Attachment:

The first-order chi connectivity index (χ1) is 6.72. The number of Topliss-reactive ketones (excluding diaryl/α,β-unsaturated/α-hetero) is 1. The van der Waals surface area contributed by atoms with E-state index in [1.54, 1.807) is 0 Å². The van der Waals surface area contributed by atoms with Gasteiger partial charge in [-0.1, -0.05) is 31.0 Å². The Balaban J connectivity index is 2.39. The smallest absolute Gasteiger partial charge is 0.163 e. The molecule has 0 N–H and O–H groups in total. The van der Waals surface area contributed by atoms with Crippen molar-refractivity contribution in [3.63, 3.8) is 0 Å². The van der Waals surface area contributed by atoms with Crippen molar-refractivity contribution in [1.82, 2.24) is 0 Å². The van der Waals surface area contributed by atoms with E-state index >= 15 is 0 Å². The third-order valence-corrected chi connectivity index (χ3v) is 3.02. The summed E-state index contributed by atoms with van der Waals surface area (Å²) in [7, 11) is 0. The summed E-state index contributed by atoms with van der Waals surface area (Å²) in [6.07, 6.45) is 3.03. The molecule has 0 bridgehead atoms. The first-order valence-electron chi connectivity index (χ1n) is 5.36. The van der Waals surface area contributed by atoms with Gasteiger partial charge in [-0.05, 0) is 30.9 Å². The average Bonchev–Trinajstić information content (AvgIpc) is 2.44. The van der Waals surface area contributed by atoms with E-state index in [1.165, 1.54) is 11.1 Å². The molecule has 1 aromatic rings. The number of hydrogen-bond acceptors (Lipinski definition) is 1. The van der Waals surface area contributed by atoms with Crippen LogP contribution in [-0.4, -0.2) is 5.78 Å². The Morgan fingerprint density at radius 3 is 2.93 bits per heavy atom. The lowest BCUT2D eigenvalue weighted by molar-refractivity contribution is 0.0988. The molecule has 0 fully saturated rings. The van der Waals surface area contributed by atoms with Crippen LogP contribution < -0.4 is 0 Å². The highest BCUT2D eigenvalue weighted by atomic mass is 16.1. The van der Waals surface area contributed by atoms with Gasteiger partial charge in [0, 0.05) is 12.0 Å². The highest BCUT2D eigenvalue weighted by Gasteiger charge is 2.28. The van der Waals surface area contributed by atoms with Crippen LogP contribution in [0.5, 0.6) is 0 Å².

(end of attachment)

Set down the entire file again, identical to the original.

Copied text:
The first-order chi connectivity index (χ1) is 6.72. The number of Topliss-reactive ketones (excluding diaryl/α,β-unsaturated/α-hetero) is 1. The van der Waals surface area contributed by atoms with E-state index in [1.54, 1.807) is 0 Å². The van der Waals surface area contributed by atoms with Gasteiger partial charge in [-0.1, -0.05) is 31.0 Å². The Balaban J connectivity index is 2.39. The smallest absolute Gasteiger partial charge is 0.163 e. The molecule has 0 N–H and O–H groups in total. The van der Waals surface area contributed by atoms with Crippen molar-refractivity contribution in [3.63, 3.8) is 0 Å². The van der Waals surface area contributed by atoms with Crippen molar-refractivity contribution in [1.82, 2.24) is 0 Å². The van der Waals surface area contributed by atoms with E-state index >= 15 is 0 Å². The third-order valence-corrected chi connectivity index (χ3v) is 3.02. The summed E-state index contributed by atoms with van der Waals surface area (Å²) in [7, 11) is 0. The summed E-state index contributed by atoms with van der Waals surface area (Å²) in [6.07, 6.45) is 3.03. The molecule has 0 bridgehead atoms. The first-order valence-electron chi connectivity index (χ1n) is 5.36. The van der Waals surface area contributed by atoms with Gasteiger partial charge in [-0.05, 0) is 30.9 Å². The average Bonchev–Trinajstić information content (AvgIpc) is 2.44. The van der Waals surface area contributed by atoms with E-state index in [1.165, 1.54) is 11.1 Å². The molecule has 1 aromatic rings. The number of hydrogen-bond acceptors (Lipinski definition) is 1. The van der Waals surface area contributed by atoms with Crippen LogP contribution in [-0.4, -0.2) is 5.78 Å². The Morgan fingerprint density at radius 3 is 2.93 bits per heavy atom. The lowest BCUT2D eigenvalue weighted by molar-refractivity contribution is 0.0988. The molecule has 0 fully saturated rings. The van der Waals surface area contributed by atoms with Crippen LogP contribution < -0.4 is 0 Å². The highest BCUT2D eigenvalue weighted by atomic mass is 16.1. The van der Waals surface area contributed by atoms with Gasteiger partial charge in [0, 0.05) is 12.0 Å². The highest BCUT2D eigenvalue weighted by Gasteiger charge is 2.28. The van der Waals surface area contributed by atoms with Crippen LogP contribution in [0.5, 0.6) is 0 Å².